We’re going to get a good look at the FED this week. If there’s a  hawkish surprise, energy stocks and other commodity stocks could get hit hard. It’s no secret that inflation is rising. At some point, we will hit a tipping point where inflation will cause more harm to the economy than good, and the FED will be forced to act. The taper may start, rates may rise, the dollar may strengthen. We could go from Goldilocks to a nightmare really quickly. Keep an eye on the USD/CAD and gold this week, they will give some good clues on the dollar. If the dollar does start to strengthen, see if that corresponds to a pullback in oil, as it usually does.


And then there’s oil itself and the media’s portrayal of the great “energy shortage”. There’s a huge difference between a real shortage and a manufactured one. Is there really a shortage or is this a manipulated scheme orchestrated by OPEC, and supported by the media, to prop prices up? Is it a trap to entice US shale into overextending itself? At what point does OPEC pull the rug? Because they can. The oil is out there, just sitting there, and all they have to do is open the tap. It’s a shortage that could end on a single OPEC PR. Just look at the OPEC/Russia strategy and tactics of March 2020. Will you be fast enough to escape what that would do to energy stocks?


We’ve also got an overall market that is running hot, almost parabolic even. How long can this continue? How quickly does it correct and how severe is that going to be? When does this market have a blowoff event which leads to an extended downturn? If the economy stalls and causes a market correction, energy stocks could be one of the first classes thrown overboard. As has been the case many times in the past, energy names lead near the end of the economic cycle. As with energy, the overall market is much closer to the top than it is to the bottom. Again, when it inevitable correction comes, will you be fast enough to get out with profits intact?


As for the energy sector itself, I keep seeing all these people claiming the sector is so hot and outperforming. Is it really? You know where XLE was on day one of the pandemic (February 21,2020)? 58.06. You know where we are now? 57.47. The XLE is actually LOWER now than it was before the pandemic started. Ask yourself why and then look at what the rest of the market has done since February 21, 2020. Yeah, sure, every guru says they are up 1000%+, but are they really? It’s somewhat amusing how they all moved their portfolio start date to April 2020. Why do you think they did that? Is that what’s produced the “hotness” and “outperformance” that everyone is screaming about? What kind of returns do they really have, knowing that most of these guys are long term players who were holding a full portfolio just prior to February 21, 2020? Look, I know a lot of people who have made good money in energy, but don’t confuse “outperformance” with simply buying a sector as it laid cold on its deathbed. The easy money was made, now we get to find out if this is all real and if there is any future in it. I don’t think there is as much future in oil as most seem to think. Be careful of all the bullish claims and hype going on around you, most of it is the result of getting lucky catching a huge dip, because in the bigger picture, we’re right back where we started.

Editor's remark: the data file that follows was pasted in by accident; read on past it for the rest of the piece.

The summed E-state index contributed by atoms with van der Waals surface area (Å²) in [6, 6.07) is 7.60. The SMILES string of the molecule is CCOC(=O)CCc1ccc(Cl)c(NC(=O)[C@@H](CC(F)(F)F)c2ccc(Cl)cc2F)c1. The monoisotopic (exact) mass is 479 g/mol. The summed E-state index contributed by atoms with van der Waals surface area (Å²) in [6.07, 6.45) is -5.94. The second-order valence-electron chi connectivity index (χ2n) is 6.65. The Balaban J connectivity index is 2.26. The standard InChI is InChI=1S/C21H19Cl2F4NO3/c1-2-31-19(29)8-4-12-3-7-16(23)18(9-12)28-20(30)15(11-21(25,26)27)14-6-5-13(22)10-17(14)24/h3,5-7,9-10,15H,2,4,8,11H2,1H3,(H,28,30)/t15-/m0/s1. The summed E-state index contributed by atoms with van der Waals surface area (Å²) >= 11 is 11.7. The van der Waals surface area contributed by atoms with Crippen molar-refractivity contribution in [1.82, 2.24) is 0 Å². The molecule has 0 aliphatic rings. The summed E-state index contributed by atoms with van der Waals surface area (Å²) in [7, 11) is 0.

In addition, the technical picture isn’t that great, nor is the risk reward of a long trade at this XLE level. I’m not saying a long trade can’t win here, what I’m saying is that it’s an incredibly expensive proposition, and one that’s likely better left alone. I’ve posted the weekly chart going back about 10 years several times on Twitter. From April 2020 until present, we simply moved through a low liquidity area, and even that was a struggle. That struggle has only brought us back to day one of the pandemic. Compare that to where the SPY is. If you look at that weekly chart, there’s about ten years of supply sitting right overhead. The XLE stayed in a range of 60-80 from 2011 to just before the pandemic. The collapse began near 60. We are right back to that level and there could be a huge amount of holders who are just glad to get back to even. They could clog the upward price movement as they try to escape these positions. At best, the XLE has a maximum move to 80, which is about 30%. Most likely, 70 is the true upside, which is about a 15% gain. That’s your best case. What’s your worst case risk percentage loss if it all goes bad? Way more. Getting long heavily at these levels is just not that great of a risk/reward play. If anything, let it pull back some and shift the odds more in your favor.


Look, I’m not saying sell it all and get short here. I’m saying that we are much closer to the top than we are to the bottom. The wild bullishness we are seeing now could very well be wrong. The subtle clues are there. Now is NOT the time to be pushing all the chips in long. That opportunity has long since passed. What I’m saying is start to get a little cautious here. Tighten your stops and protect yourself. Trim some profits and lock them up. Basically, I’m saying to be aware of the confirmation bias occurring all around you. Twitter is an echo chamber for the most part. Everyone is excited, everyone is talking their book, yet very few of these people have seen multiple oil price / energy stock cycles and almost nobody will take a stance opposite the majority. Be curious. Ask yourself why these decisions are being made by oil companies. Are these decisions being made for short term greed or long term health?


I hate to be so negative on energy, but that’s just the way I see it right now from the longer term perspective. I’ll still be trading intraday in both directions, but as usual, I favor the small bites in this kind of environment rather than the longer term larger plays. Now it’s time to wash away all this negativity with a couple bottles of wine and some live music. Hope the rest of your weekend is great, enjoy it with some friends or family. Good luck this week.